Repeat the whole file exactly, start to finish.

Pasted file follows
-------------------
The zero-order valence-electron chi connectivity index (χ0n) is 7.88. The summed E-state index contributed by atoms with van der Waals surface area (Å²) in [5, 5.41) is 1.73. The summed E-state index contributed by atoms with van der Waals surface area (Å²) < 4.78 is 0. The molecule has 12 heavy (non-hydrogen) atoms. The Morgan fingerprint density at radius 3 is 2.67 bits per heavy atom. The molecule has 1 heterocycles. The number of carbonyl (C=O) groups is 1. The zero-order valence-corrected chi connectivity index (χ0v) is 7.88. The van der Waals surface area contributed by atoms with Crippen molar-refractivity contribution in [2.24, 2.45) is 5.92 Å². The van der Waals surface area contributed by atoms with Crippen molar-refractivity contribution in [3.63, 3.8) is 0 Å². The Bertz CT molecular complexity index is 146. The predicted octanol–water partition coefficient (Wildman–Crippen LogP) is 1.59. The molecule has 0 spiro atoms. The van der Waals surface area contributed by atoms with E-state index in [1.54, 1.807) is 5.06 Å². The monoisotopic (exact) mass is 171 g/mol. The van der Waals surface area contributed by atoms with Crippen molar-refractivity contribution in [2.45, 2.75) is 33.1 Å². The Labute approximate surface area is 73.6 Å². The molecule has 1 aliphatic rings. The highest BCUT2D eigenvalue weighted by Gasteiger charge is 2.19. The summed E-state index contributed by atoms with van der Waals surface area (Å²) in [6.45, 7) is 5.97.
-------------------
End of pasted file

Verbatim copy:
The zero-order valence-electron chi connectivity index (χ0n) is 7.88. The summed E-state index contributed by atoms with van der Waals surface area (Å²) in [5, 5.41) is 1.73. The summed E-state index contributed by atoms with van der Waals surface area (Å²) < 4.78 is 0. The molecule has 12 heavy (non-hydrogen) atoms. The Morgan fingerprint density at radius 3 is 2.67 bits per heavy atom. The molecule has 1 heterocycles. The number of carbonyl (C=O) groups is 1. The zero-order valence-corrected chi connectivity index (χ0v) is 7.88. The van der Waals surface area contributed by atoms with Crippen molar-refractivity contribution in [2.24, 2.45) is 5.92 Å². The van der Waals surface area contributed by atoms with Crippen molar-refractivity contribution in [3.63, 3.8) is 0 Å². The Bertz CT molecular complexity index is 146. The predicted octanol–water partition coefficient (Wildman–Crippen LogP) is 1.59. The molecule has 0 spiro atoms. The van der Waals surface area contributed by atoms with E-state index in [1.54, 1.807) is 5.06 Å². The monoisotopic (exact) mass is 171 g/mol. The van der Waals surface area contributed by atoms with Crippen molar-refractivity contribution in [2.45, 2.75) is 33.1 Å². The Labute approximate surface area is 73.6 Å². The molecule has 1 aliphatic rings. The highest BCUT2D eigenvalue weighted by Gasteiger charge is 2.19. The summed E-state index contributed by atoms with van der Waals surface area (Å²) in [6.45, 7) is 5.97.